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Learning Aims

The physics department has developed six learning aims for the physics major:

  • Students will develop a solid understanding of the fundamental principles of physics, including:
    • a firm conceptual grasp of the central principles of physics,
    • an ability to work with the concepts mathematically, and
    • a functional understanding of how these ideas play out in the real world.
  • Student will develop a flexible and creative problem-solving ability.
  • Students will develop an integrated understanding of the unity of physics.
  • Students will develop their ability to communicate ideas of science.
  • Students will develop a functional understanding of symbolic and numerical computation
  • Students will develop an expertise in experimental methodologies

More Detailed Discussion

The learning goals of the majors curriculum in the physics department can be discussed in a variety of ways, including content areas, skills and abilities, types and levels of understanding, and so on.  The below will address all of these categories and attempt to delineate with some specificity what we are trying to accomplish.

Content areas

At the simplest level, we have a list the topics that are covered somewhere in the majors curriculum.  Broadly speaking, the central topics match the required courses: classical dynamics, thermal physics, quantum physics, electricity & magnetism, and experimental methods.  A more highly-specified list of essential topics for each course is provided in the appendix.  We can then state our learning goal in a straightforward manner:  physics majors will have a good understanding of the topics included in this list.  This, however, begs the question of what we mean by understanding, so we now pass on to a discussion of that question.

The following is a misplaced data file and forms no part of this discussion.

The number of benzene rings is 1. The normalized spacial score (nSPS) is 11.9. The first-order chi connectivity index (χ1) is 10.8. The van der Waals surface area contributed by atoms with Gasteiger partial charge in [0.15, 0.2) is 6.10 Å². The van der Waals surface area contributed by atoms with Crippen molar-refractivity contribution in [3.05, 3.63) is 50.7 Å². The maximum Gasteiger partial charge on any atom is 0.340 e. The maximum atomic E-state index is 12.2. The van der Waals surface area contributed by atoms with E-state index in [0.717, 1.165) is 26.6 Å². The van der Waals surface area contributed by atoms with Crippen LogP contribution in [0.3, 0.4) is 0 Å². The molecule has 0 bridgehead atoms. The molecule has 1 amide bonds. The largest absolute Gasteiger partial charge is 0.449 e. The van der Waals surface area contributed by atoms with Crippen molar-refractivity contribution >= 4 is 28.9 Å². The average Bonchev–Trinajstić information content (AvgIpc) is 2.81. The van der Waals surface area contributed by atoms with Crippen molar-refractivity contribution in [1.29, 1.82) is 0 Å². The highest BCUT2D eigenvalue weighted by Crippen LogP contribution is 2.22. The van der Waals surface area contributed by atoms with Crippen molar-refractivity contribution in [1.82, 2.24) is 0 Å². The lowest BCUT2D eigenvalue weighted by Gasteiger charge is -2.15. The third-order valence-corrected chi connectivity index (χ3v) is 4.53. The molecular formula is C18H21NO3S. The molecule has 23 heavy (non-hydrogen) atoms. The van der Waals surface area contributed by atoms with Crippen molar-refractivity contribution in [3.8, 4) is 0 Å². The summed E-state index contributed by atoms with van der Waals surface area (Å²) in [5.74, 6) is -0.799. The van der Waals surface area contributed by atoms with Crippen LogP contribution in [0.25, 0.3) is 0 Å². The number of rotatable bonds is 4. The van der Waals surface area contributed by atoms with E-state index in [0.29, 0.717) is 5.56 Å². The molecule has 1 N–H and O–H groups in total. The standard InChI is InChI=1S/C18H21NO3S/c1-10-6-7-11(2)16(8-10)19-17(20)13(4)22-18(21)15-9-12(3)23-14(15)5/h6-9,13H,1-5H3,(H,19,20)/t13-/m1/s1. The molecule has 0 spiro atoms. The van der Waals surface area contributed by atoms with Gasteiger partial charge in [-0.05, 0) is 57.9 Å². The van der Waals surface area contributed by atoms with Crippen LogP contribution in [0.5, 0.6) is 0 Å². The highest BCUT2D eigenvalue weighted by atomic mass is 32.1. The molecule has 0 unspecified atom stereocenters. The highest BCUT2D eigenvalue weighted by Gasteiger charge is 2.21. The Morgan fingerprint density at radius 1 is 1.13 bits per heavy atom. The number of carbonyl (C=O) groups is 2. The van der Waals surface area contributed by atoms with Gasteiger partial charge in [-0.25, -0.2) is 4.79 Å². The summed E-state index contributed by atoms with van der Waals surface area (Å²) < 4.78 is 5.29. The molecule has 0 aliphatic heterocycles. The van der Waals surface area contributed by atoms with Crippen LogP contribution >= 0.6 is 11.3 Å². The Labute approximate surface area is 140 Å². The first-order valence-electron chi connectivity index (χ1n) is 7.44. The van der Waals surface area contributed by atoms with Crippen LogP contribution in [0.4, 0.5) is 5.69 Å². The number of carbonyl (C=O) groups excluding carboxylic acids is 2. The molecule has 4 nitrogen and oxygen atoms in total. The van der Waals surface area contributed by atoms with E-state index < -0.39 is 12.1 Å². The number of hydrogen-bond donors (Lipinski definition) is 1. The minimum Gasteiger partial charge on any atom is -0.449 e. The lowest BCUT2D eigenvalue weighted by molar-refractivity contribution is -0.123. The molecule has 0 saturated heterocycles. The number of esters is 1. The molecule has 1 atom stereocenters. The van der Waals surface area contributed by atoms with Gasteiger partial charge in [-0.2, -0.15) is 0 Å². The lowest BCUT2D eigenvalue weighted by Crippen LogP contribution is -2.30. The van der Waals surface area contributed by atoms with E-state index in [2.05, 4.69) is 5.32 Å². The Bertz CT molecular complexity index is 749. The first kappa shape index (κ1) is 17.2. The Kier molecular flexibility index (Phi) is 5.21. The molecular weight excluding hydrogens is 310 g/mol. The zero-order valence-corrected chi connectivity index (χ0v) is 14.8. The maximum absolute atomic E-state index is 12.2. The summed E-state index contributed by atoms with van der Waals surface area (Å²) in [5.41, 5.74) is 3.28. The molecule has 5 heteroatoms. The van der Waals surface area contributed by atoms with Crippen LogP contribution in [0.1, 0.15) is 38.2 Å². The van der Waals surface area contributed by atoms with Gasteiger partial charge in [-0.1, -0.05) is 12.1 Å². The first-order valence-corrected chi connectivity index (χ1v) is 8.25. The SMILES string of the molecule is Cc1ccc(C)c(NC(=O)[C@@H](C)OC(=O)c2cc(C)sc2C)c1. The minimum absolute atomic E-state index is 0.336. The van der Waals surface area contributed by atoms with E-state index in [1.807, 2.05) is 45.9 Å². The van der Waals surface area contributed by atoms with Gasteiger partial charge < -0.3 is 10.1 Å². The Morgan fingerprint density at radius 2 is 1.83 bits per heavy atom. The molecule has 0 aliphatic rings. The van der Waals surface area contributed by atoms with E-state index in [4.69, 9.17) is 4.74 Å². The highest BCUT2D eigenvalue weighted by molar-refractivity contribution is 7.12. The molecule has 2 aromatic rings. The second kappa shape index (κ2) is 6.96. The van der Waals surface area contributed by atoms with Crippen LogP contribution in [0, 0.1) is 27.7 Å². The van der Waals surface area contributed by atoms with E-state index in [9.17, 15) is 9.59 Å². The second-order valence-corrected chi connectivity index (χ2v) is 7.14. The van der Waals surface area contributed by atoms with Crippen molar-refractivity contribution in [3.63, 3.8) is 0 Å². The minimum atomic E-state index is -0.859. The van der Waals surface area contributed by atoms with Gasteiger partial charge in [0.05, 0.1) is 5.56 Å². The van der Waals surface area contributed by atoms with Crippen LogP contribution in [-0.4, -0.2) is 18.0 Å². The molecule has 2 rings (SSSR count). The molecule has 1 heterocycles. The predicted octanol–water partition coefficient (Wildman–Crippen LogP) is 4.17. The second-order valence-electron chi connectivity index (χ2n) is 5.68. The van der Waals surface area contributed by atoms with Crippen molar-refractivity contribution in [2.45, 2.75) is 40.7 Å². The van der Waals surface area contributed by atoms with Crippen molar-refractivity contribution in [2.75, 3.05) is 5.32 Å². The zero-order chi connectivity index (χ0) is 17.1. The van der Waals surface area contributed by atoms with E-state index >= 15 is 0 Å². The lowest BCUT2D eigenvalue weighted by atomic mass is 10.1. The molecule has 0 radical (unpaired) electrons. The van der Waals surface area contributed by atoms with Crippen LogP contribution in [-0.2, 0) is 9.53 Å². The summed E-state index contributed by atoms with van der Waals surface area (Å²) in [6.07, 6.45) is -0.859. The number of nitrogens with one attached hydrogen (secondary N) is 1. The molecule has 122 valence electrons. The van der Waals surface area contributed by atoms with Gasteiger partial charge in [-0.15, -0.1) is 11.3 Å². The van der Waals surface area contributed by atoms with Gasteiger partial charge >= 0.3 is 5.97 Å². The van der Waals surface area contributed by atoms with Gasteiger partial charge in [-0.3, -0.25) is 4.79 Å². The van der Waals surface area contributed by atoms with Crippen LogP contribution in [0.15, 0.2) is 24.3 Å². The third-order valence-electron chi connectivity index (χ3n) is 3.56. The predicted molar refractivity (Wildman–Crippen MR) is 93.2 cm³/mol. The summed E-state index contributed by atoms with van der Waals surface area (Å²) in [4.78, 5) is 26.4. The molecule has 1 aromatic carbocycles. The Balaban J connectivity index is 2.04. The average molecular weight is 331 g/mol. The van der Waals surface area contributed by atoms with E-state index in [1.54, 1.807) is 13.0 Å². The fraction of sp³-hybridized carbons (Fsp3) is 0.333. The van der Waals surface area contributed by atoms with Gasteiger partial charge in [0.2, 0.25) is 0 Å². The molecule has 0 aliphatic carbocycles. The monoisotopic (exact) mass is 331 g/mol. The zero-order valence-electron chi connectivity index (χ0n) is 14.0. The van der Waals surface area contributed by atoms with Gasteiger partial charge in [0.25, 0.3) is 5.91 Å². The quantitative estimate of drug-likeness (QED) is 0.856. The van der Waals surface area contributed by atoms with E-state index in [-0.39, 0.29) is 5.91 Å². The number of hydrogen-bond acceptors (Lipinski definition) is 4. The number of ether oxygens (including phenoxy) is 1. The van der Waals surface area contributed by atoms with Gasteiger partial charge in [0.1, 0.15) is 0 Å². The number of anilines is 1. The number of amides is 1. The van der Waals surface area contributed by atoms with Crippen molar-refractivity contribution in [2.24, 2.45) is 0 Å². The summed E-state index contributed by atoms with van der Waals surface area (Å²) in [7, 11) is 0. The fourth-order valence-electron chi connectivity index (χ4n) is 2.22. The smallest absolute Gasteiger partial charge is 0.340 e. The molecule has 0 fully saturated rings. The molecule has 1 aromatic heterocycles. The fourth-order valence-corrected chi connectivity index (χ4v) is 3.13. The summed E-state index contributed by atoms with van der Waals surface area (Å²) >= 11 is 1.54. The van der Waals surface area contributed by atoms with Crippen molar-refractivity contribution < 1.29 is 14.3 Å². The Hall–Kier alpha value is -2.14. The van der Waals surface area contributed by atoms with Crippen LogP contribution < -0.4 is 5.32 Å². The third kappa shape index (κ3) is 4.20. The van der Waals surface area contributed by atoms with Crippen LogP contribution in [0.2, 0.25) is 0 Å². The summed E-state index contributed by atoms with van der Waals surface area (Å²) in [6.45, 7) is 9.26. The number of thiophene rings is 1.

Levels of understanding

There are at least three ways in which students should understand the material in the physics majors program.  One level of understanding is conceptual [What does it mean to say that an electric field exists at a point?  What effect does a force exerted normal to a particle’s velocity have?  What accounts for the intensity variations in a wave interference pattern?].  Students should be able to visualize and verbalize the relevant physics in a system.  In addition to conceptual understanding, students should also have a mathematical understanding [What are the equations governing a physical system, and how are these equations solved?  What are the formal mathematical definitions of the relevant concepts?  How does the general mathematical structure of a theory express itself in a particular physical system?].  Mathematics is the natural language for much of physics, and students should be adept at its use.  Lastly, students should have a functional understanding of the material in the majors program [How do the concepts and formal structure of a physical theory play out in the real world?  What approximations need to be imposed to calculate realistic results?  What experiments and observations make us believe that our understanding is correct?]  The laboratory component of the curriculum is important in achieving this level of understanding, but it also needs to be reinforced throughout the entire sequence of courses. 

Problem-solving ability

The ability to analyze and solve novel problems is central to the education of physics students.  Cultivation of such problem-solving ability extends through all parts of our curriculum, both lecture and laboratory components.  Many different skills contribute to this overall ability:  determining the most important factors in a problem; breaking the difficult problem into simpler sub-problems; formulating appropriate approximations to a attack an otherwise insoluble problem; recognizing the similarity between an unsolved problem and a previous problem with a known solution; ability to formulate a mathematical model of system; ability to make order-of-magnitude estimates of needed quantities; ability to troubleshoot a system and test proposed methods of solution; checking proposed solutions by examining appropriate limiting cases; and so on.  These abilities cannot be taught directly but rather must be acquired by practice and by example—in other words, by solving very many problems of different types and difficulty levels.  Such practice is exactly what we require in virtually every course in our curriculum.  National survey statistics from people with undergraduate physics degrees working in a wide variety of employment settings virtually always show that problem-solving ability is considered to be the most valuable thing that a student learns in a physics program.  It is a central learning goal in our curriculum.